Microsoft and Barnes & Noble?

Top news today is the announcement that Microsoft will invest in a new Barnes & Noble subsidiary for the Nook and ebooks.  This is a strange one, I think, for the obvious reason that the Nook is an Android device, and the only concession that’s obvious for Microsoft is one for a reader for Windows 8.  Given that there’s a reader for both iOS and Windows 7 it’s hard to see how anyone at Microsoft would have thought that Windows 8 would not have been supported.

It seems at least possible to me that Microsoft and B&N might be thinking of creating a line of e-readers based on Win 8 and not just an app.  Amazon’s Kindle Fire now accounts for more than half of all Android tablet sales, and it’s pretty likely that B&N is not going to gain any ground against its non-storefront rival.  Microsoft is likely starting to get a bit concerned about Amazon as the company turns more to digital properties that collide with Microsoft’s online interest.  Microsoft and B&N may also be looking at a cloud alliance to counter Amazon’s.  In short, this could be the start of something big.

Speaking of digital content, we’re continuing to get data that shows that mobility and broadband are combining to alter behavior, and marketing, and market practices.  This is important for a number of reasons, one being that anything that alters fundamental human behavior creates new risks and opportunities, and another being that near-term advertising trends in mobile might have a major impact on video.

My personal theory has always been that when people use mobile devices on broadband networks, they do things very different from what they do at home.  One of the recent indicators of that is the fact that the kind of video consumed on mobile devices is very different; more YouTube and clips and less TV replays and movies.  When tablets are considered, we find that tablets tend to be used on WiFi more than on 3G/4G, and when they’re on WiFi they are used more like laptops or desktops in terms of video consumption—TV and longer features.  Even when used on cellular networks, laptops are more likely to be used to view longer material.  But maybe one of the big factors is that gaming is increasingly a factor on mobile devices, and that’s even showing up in mobile ads.  Video ads served inside game apps are already responsible for almost half of total videos served to mobile devices, and those videos account for 40% of total video ads served.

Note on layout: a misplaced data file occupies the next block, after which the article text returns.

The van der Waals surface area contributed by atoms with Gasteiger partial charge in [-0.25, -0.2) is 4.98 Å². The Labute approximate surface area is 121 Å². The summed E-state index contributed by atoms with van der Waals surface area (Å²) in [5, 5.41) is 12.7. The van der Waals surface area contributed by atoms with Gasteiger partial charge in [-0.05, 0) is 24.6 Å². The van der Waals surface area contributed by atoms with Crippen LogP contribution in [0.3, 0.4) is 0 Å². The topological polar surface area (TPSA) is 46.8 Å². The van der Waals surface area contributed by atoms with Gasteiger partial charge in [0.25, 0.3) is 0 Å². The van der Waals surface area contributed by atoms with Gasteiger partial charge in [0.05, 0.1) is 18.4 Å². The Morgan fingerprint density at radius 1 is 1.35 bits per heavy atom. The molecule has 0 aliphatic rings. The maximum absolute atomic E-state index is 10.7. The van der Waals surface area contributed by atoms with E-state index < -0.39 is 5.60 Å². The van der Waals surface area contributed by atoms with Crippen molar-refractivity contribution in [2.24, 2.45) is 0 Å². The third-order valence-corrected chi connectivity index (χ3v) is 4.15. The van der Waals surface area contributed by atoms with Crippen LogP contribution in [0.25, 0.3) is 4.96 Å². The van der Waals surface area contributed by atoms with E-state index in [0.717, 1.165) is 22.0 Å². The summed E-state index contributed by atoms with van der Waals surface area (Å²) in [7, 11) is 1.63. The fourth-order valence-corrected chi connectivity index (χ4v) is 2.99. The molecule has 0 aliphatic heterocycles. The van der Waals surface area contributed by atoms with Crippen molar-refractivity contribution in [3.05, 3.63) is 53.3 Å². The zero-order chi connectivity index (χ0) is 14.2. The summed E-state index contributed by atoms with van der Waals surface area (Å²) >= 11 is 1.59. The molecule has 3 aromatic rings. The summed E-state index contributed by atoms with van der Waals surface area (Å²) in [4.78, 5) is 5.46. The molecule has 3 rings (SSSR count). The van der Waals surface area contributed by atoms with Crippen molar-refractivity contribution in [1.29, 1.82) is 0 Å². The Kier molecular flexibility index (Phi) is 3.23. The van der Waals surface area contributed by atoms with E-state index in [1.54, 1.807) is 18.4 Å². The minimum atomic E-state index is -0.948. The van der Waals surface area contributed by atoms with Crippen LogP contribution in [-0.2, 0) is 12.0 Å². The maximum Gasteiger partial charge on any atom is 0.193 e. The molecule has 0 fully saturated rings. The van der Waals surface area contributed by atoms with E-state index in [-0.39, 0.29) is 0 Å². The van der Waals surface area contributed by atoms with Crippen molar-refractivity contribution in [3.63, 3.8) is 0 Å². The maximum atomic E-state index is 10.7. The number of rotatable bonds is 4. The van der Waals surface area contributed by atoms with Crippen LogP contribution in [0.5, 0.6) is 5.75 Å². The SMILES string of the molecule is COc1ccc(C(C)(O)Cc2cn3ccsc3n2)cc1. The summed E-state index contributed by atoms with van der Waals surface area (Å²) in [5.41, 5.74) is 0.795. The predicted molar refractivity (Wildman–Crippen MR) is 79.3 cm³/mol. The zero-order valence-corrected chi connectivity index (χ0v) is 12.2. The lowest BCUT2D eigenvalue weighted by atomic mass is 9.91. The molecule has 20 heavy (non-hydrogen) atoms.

The big question this raises in the near term is whether it means that people might be moving away from streaming to home in favor of mobile streaming, but I think most people realize this is unlikely.  What I think is really happening is much simpler; people are exercising entertainment-on-the-road choices they never had before.  It’s nice to have something to do while you’re waiting at the Laundromat, but you probably won’t make extra trips there just to do those things.  Mobile activity online is a combination of filling in idle time with new entertainment choices and exercising new information options that are appropriate to someone out on a mission instead of at home contemplating.

A more pertinent issue is that of mobile bandwidth use.  If video ads in games and in other apps are going to overtake wireline video ads in the near future, as many say they will, then are we seeing a time when in-app mobile video ads will be one of the bigger factors sucking down the remaining usage a broadband user has per month?  Can we expect users and regulators to allow in-app bandwidth for advertising to draw down the quotas?  If not, can we expect telcos to make in-app usage free and subsidize mobile ads they don’t get revenue on?  You can see the dilemma here.


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